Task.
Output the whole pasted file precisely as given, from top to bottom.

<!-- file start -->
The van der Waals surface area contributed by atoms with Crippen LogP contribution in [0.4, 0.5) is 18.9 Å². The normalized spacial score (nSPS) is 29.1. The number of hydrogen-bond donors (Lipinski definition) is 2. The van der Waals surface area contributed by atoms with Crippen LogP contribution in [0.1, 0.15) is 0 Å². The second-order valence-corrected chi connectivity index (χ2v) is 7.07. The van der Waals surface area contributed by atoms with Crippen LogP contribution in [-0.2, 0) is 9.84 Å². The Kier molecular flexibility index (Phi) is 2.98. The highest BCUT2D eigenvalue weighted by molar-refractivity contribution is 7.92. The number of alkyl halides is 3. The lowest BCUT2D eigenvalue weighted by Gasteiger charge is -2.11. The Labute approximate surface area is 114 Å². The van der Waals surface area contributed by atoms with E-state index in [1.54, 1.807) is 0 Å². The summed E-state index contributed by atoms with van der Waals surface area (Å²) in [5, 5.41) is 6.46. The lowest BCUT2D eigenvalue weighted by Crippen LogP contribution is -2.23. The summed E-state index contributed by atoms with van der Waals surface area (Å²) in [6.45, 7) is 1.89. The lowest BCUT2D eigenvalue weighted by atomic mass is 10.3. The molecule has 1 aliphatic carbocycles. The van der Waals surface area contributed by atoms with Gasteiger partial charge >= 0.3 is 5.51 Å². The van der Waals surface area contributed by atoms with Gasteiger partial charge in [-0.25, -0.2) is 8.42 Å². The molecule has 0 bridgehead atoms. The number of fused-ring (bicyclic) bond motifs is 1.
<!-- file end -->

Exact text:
The van der Waals surface area contributed by atoms with Crippen LogP contribution in [0.4, 0.5) is 18.9 Å². The normalized spacial score (nSPS) is 29.1. The number of hydrogen-bond donors (Lipinski definition) is 2. The van der Waals surface area contributed by atoms with Crippen LogP contribution in [0.1, 0.15) is 0 Å². The second-order valence-corrected chi connectivity index (χ2v) is 7.07. The van der Waals surface area contributed by atoms with Crippen LogP contribution in [-0.2, 0) is 9.84 Å². The Kier molecular flexibility index (Phi) is 2.98. The highest BCUT2D eigenvalue weighted by molar-refractivity contribution is 7.92. The number of alkyl halides is 3. The lowest BCUT2D eigenvalue weighted by Gasteiger charge is -2.11. The Labute approximate surface area is 114 Å². The van der Waals surface area contributed by atoms with E-state index in [1.54, 1.807) is 0 Å². The summed E-state index contributed by atoms with van der Waals surface area (Å²) in [5, 5.41) is 6.46. The lowest BCUT2D eigenvalue weighted by Crippen LogP contribution is -2.23. The summed E-state index contributed by atoms with van der Waals surface area (Å²) in [6.45, 7) is 1.89. The lowest BCUT2D eigenvalue weighted by atomic mass is 10.3. The molecule has 1 aliphatic carbocycles. The van der Waals surface area contributed by atoms with Gasteiger partial charge >= 0.3 is 5.51 Å². The van der Waals surface area contributed by atoms with Gasteiger partial charge in [-0.25, -0.2) is 8.42 Å². The molecule has 0 bridgehead atoms. The number of fused-ring (bicyclic) bond motifs is 1.